Tom Friedman and Don Boudreaux are making different, but complementary, arguments against the auto bailout.
If you think that you recognize Tom Friedman’s argument in his most recent NYT column, you should: he is analyzing Better Place and its business model, which I did in this post from December 5. One important point from Friedman’s column:
What I find exciting about Better Place is that it is building a car company off the new industrial platform of the 21st century, not the one from the 20th — the exact same way that Steve Jobs did to overturn the music business. What did Apple understand first? One, that today’s technology platform would allow anyone with a computer to record music. Two, that the Internet and MP3 players would allow anyone to transfer music in digital form to anyone else. You wouldn’t need CDs or record companies anymore. Apple simply took all those innovations and integrated them into a single music-generating, purchasing and listening system that completely disrupted the music business.
What Agassi, the founder of Better Place, is saying is that there is a new way to generate mobility, not just music, using the same platform. It just takes the right kind of auto battery — the iPod in this story — and the right kind of national plug-in network — the iTunes store — to make the business model work for electric cars at six cents a mile. The average American is paying today around 12 cents a mile for gasoline transportation, which also adds to global warming and strengthens petro-dictators.
Do not expect this innovation to come out of Detroit. Remember, in 1908, the Ford Model-T got better mileage — 25 miles per gallon — than many Ford, G.M. and Chrysler models made in 2008. But don’t be surprised when it comes out of somewhere else. It can be done. It will be done. If we miss the chance to win the race for Car 2.0 because we keep mindlessly bailing out Car 1.0, there will be no one to blame more than Detroit’s new shareholders: we the taxpayers.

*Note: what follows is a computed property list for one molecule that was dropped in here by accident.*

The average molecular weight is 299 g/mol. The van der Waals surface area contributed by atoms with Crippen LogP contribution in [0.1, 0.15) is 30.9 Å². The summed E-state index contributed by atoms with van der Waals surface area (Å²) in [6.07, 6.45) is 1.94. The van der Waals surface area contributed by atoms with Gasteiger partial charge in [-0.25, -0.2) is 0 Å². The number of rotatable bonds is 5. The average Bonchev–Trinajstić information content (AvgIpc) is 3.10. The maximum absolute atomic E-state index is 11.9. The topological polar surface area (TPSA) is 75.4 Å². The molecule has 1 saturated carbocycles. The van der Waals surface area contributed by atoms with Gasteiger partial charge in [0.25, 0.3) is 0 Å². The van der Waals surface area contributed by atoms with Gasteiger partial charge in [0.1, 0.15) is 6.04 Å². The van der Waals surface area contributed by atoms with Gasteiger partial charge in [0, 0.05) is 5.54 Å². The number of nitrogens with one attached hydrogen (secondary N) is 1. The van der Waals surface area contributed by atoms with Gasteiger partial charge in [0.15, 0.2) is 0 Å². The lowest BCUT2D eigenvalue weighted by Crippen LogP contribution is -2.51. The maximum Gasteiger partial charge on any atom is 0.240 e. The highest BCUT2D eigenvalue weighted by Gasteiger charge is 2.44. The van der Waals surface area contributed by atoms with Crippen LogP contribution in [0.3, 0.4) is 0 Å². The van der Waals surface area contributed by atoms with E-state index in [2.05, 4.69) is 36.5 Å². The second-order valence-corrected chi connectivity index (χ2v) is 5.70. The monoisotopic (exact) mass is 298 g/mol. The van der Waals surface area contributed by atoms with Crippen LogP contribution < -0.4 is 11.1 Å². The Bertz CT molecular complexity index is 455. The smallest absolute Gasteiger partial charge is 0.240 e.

[I love being able to say this!] Advantage: Knowledge Problem!
Sure, Friedman says it better and to a larger audience, but hopefully if enough of us are piling on to the same message, the point will get across.
Similarly, Don Boudreaux has a commentary in today’s Wall Street Journal on why auto company bankruptcy is not the catastrophic idea that the “Big Three” and some members of Congress would have us believe:
Bankruptcy doesn’t make assets — such as factories, machines, contractual options to buy raw materials, workers’ skills — disappear. If markets still exist for products produced by these firms, Chapter 11 is the best way to discover this. Some workers might lose their jobs and some suppliers might lose their markets, but there would be no industry-wide collapse of the sort portrayed by the bailout’s cheerleaders. …
A government bailout of the Big Three keeps huge amounts of productive inputs in firms that can’t use them efficiently. Forcing taxpayers to subsidize the continued employment of gargantuan quantities of raw materials, labor and capital goods in unproductive pursuits is a recipe for economic stagnation. The popular and politically convenient myth has matters backwards: The bigger the unprofitable firm, the more vital it is that it be allowed to fail.
Note the similarity of conclusion in the Friedman and Boudreaux arguments: the artificial perpetuation of obsolete and unprofitable business models stifles the development of better, more innovative uses of those resources.